On the genealogy of morality
Good and Evil versus Good and Bad
"The slaves' revolt in morals begins with this, that ressentiment itself becomes creative and gives birth to values: the ressentiment of those who are denied the real action, that of the deed, and who compensate with an imaginary revenge. Whereas all noble morality grows out of a triumphant affirmation of oneself, slave morality immediately says No to what comes from outside, to what is different, to what is not oneself: and this No is its creative deed. This reversal of the value-positing glance-this necessary direction outward instead of back to oneself-is of the nature of ressentiment: to come into being, slave morality requires an outside world, a counterworld; physiologically speaking, it requires external stimuli in order to react at all: its action is at bottom always a reaction.
The reverse is true of the noble way of evaluating: it acts and grows spontaneously, it seeks out its opposite only in order to say Yes to itself still more gratefully, still more jubilantly; and its negative concept, "base", "mean", "bad", in only an after-born, pale, contrasting image in relation to the positive basic concept, which is nourished through and through with life and passion: "we are noble, god, beautiful, happy!" (p.10)
Guilt, Bad Consciousness, and Related Matters
"Lets us add a word here concerning the origin and aim of punishment-two problems which are, or should be, distinct. Unfortunately, they are usually confounded.
...For every kind of historiography there is no more important proposition than this, which has been discovered with so much effort, but now also ought to be discovered once and for all: the cause of the origin of a thing and its eventual usefulness, its actual employment and incorporation into a system of aims, lies worlds apart…" (p.12)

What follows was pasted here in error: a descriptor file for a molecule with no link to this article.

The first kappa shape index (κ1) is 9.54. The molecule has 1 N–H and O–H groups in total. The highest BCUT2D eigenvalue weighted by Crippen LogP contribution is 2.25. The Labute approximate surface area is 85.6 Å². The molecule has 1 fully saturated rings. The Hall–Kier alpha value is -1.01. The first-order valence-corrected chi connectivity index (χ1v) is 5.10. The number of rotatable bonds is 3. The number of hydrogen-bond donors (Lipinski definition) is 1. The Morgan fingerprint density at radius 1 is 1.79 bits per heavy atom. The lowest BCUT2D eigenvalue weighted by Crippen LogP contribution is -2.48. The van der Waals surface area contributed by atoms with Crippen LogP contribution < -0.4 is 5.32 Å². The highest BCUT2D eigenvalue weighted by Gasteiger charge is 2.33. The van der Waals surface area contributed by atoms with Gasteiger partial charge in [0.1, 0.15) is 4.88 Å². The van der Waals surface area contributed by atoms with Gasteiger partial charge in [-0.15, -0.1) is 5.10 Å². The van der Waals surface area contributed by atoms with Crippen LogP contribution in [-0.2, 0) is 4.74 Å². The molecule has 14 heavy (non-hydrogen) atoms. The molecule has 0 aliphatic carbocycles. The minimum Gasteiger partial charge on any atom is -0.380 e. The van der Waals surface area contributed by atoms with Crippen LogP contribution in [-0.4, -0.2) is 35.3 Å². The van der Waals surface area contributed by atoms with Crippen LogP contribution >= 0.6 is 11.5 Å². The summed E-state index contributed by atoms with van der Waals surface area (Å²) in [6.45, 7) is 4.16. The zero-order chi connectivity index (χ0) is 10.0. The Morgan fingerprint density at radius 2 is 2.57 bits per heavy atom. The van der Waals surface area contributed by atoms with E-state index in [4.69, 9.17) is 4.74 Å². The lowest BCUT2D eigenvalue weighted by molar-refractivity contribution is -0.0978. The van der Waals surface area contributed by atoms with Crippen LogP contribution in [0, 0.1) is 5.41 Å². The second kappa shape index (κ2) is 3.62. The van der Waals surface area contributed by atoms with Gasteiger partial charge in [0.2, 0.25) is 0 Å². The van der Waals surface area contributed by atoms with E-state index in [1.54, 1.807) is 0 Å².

"To return to the subject, namely punishment, we must distinguish tow things: first, the relatively enduring aspect, the custom, the act, the "drama", a certain strict succession of procedures; on the other hand, the fluid aspect, the meaning, the aim, the expectation which attends the execution of these procedures… Today it is impossible to say definitely why punishment is meted out: ail concepts in which a whole process is comprehended semiotically, escape definition; only what is no history is definable…" (p.13)
What is the Meaning of Ascetic Ideals?
"Apart from the ascetic ideal, man-the animal, man-had no meaning hitherto. His existence on earth had no goal. "why have man at all?" was a question without an answer… Precisely this was the meaning of the ascetic ideal, that something was lacking, that a tremendous gap surrounded man: he did not know how to justify, explain, or affirm himself, he suffered from the problem of his meaning. He suffered in other ways too; he was in the main a sickly animal: yet suffering as such was not his problem, but that the answer was lacking to the cry of the question "Why suffer?" Man, as the animal that is most courageous, most accustomed to suffering, does not negate suffering as such: he wants it, even seeks it out, provided one shows him some meaning in it, some wherefore of suffering. The meaninglessness of suffering, not suffering itself, was the curse which hitherto lay spread out over mankind-and the ascetic ideal offered mankind meaning. So far it has been the only meaning; any meaning at all is better than no meaning at all; the ascetic ideal was in every respect the faute de mieux par excellence that we have had so far. Through this, suffering was interpreted; the tremendous emptiness seemed filled out; the door was closed to all suicidal nihilism. The interpretation undoubtedly involved new suffering, even more profound, more inward, more poisonous, that gnawed at life more: it placed all suffering in the perspective of guilt. Yet in spite of that-man was saved: he had a meaning; henceforth he was no longer a leaf in the wind, a football of nonsense, of "no-sense"; he could now want something-and to begin with, it mattered not what, whereto, or how he wanted: the will itself was saved. In the end, one can hardly conceal what it was that this will really expressed when it received its direction form the ascetic ideal: that hatred against everything human, even more, against everything animal, everything material, this disgust with the senses, with reason itself, this fear of happiness and beauty, this desire to get away from all semblance, change, becoming, death, wish, desire itself-the meaning of all this, should we dare to comprehend it, is a will to nothingness, a will running counter to life, a revolt against the most fundamental presuppositions of life; yet it is and remains a will! And, to repeat at the end what I said in the beginning: rather than nothing, man even wants nothingness. (p.28)